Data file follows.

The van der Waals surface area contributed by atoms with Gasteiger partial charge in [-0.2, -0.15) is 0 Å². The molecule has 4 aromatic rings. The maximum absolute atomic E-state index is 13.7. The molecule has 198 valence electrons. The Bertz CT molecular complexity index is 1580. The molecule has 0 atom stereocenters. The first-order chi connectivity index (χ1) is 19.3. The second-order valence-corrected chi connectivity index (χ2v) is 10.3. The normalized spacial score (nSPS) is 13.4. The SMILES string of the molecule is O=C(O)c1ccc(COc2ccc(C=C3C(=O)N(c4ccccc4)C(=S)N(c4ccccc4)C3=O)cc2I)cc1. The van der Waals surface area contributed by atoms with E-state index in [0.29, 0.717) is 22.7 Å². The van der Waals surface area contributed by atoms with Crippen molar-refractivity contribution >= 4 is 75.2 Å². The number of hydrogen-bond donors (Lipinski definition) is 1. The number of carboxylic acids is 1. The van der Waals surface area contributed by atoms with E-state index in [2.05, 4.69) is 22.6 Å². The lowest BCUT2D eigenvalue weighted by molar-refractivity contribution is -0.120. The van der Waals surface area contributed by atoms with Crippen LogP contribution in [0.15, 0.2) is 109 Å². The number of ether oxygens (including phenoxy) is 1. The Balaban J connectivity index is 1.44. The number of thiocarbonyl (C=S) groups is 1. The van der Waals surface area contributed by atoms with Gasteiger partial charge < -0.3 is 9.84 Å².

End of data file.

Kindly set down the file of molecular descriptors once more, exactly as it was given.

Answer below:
The van der Waals surface area contributed by atoms with Gasteiger partial charge in [-0.2, -0.15) is 0 Å². The molecule has 4 aromatic rings. The maximum absolute atomic E-state index is 13.7. The molecule has 198 valence electrons. The Bertz CT molecular complexity index is 1580. The molecule has 0 atom stereocenters. The first-order chi connectivity index (χ1) is 19.3. The second-order valence-corrected chi connectivity index (χ2v) is 10.3. The normalized spacial score (nSPS) is 13.4. The SMILES string of the molecule is O=C(O)c1ccc(COc2ccc(C=C3C(=O)N(c4ccccc4)C(=S)N(c4ccccc4)C3=O)cc2I)cc1. The van der Waals surface area contributed by atoms with E-state index in [0.29, 0.717) is 22.7 Å². The van der Waals surface area contributed by atoms with Crippen molar-refractivity contribution >= 4 is 75.2 Å². The number of hydrogen-bond donors (Lipinski definition) is 1. The number of carboxylic acids is 1. The van der Waals surface area contributed by atoms with E-state index in [2.05, 4.69) is 22.6 Å². The lowest BCUT2D eigenvalue weighted by molar-refractivity contribution is -0.120. The van der Waals surface area contributed by atoms with Crippen LogP contribution in [0.15, 0.2) is 109 Å². The number of ether oxygens (including phenoxy) is 1. The Balaban J connectivity index is 1.44. The number of thiocarbonyl (C=S) groups is 1. The van der Waals surface area contributed by atoms with Gasteiger partial charge < -0.3 is 9.84 Å².